Morris Walker never wanted a desk job. The former University of North Carolina at Chapel Hill student enlisted in the military last year and served his country in Operation Enduring Freedom in Afghanistan. Pfc. Walker was killed Aug. 18 when an explosive device detonated near his vehicle. He was 23, and one of the 802 soldiers (PDF) who have been killed in Afghanistan since the war started in 2001.

Sam Rosenthal was one of his best friends, and he shared his memories with us:

“I met him at a party freshman year. He was a year older. I guess I was just talking to somebody that he knew and I guess we just hit it off right away. It was a girl I was talking to, and he had known her, and he was like, ‘Who’s this kid talking to my girl?’ And I guess he thought I was funny, and so he kind of I guess decided to be like an older brother figure to me.

“He was one of the best friends I’ll have, it’s very rare that you get a friend who can know you for who you are and not judge you, and you know you can tell them anything.

“With school he could never concentrate on the schoolwork; mentally things would get in his way. He was always about physical stuff; when he was in school he was always working out and playing basketball.

“He wasn’t scared of any physical challenge, and that was one of the reasons he thought he was suited for war, that he could be a warrior. He was physically and mentally tough. He eventually wanted to be Special Forces. He was ready to be in danger; he was ready to stare everything in the face.”

I asked Rosenthal about the phone calls and e-mails he received from Walker at war:

“He would talk to me some, I’d ask him about what was going on over there. He tried not to make me worry. He didn’t really convey a sense of what was going on. I’m sure he was in pain. I’m sure it was really tough on him, but he didn’t let that show. It was just very interesting he just wanted to be in contact with everybody back home just to know that we were all still there and there was something waiting for him. He had a listserv, wanted to stay in touch with everybody and let them know he was all right.”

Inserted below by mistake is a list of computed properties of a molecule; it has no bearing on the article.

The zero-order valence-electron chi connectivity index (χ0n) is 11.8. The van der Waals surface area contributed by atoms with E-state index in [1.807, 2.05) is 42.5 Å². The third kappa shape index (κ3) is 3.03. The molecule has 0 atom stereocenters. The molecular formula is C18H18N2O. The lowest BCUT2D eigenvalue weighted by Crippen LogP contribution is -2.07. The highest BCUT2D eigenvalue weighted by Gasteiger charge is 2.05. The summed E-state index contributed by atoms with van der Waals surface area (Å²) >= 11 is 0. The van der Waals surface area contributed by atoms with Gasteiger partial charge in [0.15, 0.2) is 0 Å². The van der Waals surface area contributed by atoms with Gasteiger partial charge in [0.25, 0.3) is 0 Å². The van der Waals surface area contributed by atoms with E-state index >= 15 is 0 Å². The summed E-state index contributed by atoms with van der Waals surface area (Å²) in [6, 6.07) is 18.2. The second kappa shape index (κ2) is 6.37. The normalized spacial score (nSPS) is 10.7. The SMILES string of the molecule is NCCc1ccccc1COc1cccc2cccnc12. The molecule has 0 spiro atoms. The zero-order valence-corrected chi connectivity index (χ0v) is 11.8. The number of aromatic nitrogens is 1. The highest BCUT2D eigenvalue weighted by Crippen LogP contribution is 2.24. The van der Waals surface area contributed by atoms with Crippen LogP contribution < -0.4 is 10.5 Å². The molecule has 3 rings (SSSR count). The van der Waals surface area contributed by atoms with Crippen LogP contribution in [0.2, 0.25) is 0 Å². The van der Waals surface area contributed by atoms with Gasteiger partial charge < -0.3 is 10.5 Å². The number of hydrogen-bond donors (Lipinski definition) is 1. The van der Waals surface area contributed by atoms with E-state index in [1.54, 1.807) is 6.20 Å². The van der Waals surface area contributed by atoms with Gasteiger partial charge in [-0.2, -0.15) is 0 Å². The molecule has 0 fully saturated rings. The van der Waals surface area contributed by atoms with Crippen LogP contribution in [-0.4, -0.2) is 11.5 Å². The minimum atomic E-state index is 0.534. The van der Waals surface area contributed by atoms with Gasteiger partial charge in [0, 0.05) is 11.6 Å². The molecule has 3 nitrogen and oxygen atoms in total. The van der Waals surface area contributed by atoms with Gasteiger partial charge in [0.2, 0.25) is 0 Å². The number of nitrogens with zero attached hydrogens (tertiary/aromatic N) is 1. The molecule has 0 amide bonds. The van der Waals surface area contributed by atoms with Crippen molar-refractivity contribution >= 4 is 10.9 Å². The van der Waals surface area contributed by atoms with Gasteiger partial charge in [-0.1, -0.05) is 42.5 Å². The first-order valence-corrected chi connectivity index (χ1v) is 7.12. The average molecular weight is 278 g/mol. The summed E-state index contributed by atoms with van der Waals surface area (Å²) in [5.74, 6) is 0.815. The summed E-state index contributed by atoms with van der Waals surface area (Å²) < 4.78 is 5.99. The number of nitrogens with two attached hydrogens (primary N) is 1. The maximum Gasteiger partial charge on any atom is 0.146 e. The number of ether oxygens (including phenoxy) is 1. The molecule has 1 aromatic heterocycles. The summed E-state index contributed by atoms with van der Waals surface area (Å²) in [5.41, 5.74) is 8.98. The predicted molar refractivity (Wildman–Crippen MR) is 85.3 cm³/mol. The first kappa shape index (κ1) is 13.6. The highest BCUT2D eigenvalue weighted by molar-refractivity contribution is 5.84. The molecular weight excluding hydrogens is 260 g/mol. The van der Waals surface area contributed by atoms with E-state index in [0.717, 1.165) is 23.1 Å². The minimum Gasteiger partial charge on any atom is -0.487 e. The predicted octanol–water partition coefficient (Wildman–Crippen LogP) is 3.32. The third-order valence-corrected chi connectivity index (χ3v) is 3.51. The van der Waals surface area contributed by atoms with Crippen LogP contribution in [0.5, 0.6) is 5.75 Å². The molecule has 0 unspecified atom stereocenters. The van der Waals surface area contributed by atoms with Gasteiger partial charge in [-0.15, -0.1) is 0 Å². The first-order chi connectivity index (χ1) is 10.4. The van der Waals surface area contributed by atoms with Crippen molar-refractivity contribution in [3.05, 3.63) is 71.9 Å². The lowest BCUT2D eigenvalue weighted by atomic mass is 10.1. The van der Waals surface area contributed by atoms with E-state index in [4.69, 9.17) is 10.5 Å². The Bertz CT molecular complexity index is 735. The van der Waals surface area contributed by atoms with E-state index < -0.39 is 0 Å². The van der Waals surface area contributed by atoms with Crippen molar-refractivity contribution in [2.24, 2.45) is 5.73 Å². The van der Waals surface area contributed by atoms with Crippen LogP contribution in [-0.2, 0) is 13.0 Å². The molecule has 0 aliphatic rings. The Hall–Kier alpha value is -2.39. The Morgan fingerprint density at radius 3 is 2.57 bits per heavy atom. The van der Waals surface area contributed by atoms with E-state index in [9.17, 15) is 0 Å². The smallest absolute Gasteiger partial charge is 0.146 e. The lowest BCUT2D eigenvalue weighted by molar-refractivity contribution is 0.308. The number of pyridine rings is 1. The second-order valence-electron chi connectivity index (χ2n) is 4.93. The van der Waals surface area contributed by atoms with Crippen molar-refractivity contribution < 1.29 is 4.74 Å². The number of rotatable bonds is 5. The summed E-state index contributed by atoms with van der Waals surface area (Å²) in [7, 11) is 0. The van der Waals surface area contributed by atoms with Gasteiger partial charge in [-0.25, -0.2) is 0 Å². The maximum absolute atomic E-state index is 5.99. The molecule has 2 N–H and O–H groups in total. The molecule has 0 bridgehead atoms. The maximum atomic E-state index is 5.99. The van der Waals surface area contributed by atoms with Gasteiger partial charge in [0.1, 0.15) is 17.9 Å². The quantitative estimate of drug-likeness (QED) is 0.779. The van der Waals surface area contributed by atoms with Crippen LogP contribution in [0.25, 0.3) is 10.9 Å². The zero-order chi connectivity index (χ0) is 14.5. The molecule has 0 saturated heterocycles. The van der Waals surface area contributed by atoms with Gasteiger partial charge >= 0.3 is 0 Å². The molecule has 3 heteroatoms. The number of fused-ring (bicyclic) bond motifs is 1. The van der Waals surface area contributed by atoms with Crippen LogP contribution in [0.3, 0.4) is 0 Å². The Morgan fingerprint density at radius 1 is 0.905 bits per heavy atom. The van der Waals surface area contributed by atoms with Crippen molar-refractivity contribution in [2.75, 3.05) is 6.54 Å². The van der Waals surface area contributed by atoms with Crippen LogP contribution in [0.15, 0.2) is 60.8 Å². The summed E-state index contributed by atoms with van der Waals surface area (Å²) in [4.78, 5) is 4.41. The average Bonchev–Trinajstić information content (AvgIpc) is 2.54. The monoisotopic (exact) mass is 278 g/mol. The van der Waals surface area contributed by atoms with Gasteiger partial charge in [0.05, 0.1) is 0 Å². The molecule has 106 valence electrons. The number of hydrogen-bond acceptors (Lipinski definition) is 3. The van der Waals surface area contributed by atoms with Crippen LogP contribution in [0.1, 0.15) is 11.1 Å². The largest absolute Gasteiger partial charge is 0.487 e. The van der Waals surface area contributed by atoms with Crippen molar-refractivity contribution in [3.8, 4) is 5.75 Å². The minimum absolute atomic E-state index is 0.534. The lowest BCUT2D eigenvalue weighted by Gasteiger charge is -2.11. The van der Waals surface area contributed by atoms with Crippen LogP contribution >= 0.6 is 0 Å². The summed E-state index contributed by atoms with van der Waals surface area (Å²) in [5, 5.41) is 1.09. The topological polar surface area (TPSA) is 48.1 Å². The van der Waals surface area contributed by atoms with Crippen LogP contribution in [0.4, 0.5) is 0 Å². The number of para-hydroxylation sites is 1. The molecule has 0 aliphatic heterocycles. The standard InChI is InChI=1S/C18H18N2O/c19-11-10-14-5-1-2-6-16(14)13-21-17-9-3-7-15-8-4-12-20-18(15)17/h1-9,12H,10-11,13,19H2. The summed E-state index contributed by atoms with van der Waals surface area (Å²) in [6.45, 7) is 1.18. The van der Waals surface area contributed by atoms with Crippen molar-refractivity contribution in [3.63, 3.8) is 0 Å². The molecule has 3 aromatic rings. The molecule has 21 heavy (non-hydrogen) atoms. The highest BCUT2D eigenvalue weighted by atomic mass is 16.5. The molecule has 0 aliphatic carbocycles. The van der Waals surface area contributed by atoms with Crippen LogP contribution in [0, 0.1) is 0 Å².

Rosenthal often worried about his friend, but he felt fortunate that Walker went to Afghanistan instead of Iraq:

“I felt like we had some business in Afghanistan, and with Iraq it was more of a mess. As far as just reason for him to be there, I thought he was doing something worthwhile, but we knew from the start that it was supposed to be worse than Iraq, so I was always worried about him. The odds were really small that he would be one of the ones killed, that’s one of the tough things about it.

“My dad was very angry when he first heard about Mo. He was around in the ’60s for Kent State. We were driving back from Busch Gardens when we got the news. We were playing a lot of songs to help with it: ‘Woodstock’ by Joni Mitchell, ‘Fortunate Son’ by CCR, ‘Ohio’ by Crosby, Stills, Nash and Young.

“That kind of to put in light that he shouldn’t have been there whether he was ready for it or not. He was prepared to do what he had to do, but that’s not where he should have ended up.

“He passed away in the middle of war where the last world he knew was a horrible place where horrible things were going on away from his family and everyone that he loved. That’s no way to go.”

Rosenthal told me that Walker was always eager to volunteer for the most dangerous missions and that his supervisors already had identified him as a valuable leader.

“He’d already won a couple of awards, the Aircom with V-Device, an award to outstanding soldier in dangerous situation and the Combat Infantryman’s Badge.

“He’d been in charge of his platoon, giving him responsibility and he was excelling. For that, I’m incredibly proud of him. He was proud of himself.

“He went over there to succeed. He was ready to make a career out of the military and to really keep moving up the ranks. I have no doubt he was going to do so.

“What people should know about Mo is who he was as far as how he made other people feel when they were around him. He was just a joy. I think that he epitomized cool, but he was never too cool. It was just kind of him, and he wasn’t perfect. He had his insecurities and his flaws, and I think that’s what endeared him to people, was that he was so perfectly comfortable with who he was and who everybody else was.

“The last conversation I had with him, he was giving me girl advice thousands of miles away. He was still one of my best friends, and that never changed and it still won’t. … It will in some regards, I can’t ask him stuff anymore.”

Walker’s funeral will be held at 11 a.m. Saturday at Our Redeemer Church in Fayetteville. Arrangements are by Wiseman’s Mortuary. Contact them at 910-483-7111 to send flowers. Read Morris Walker’s obituary.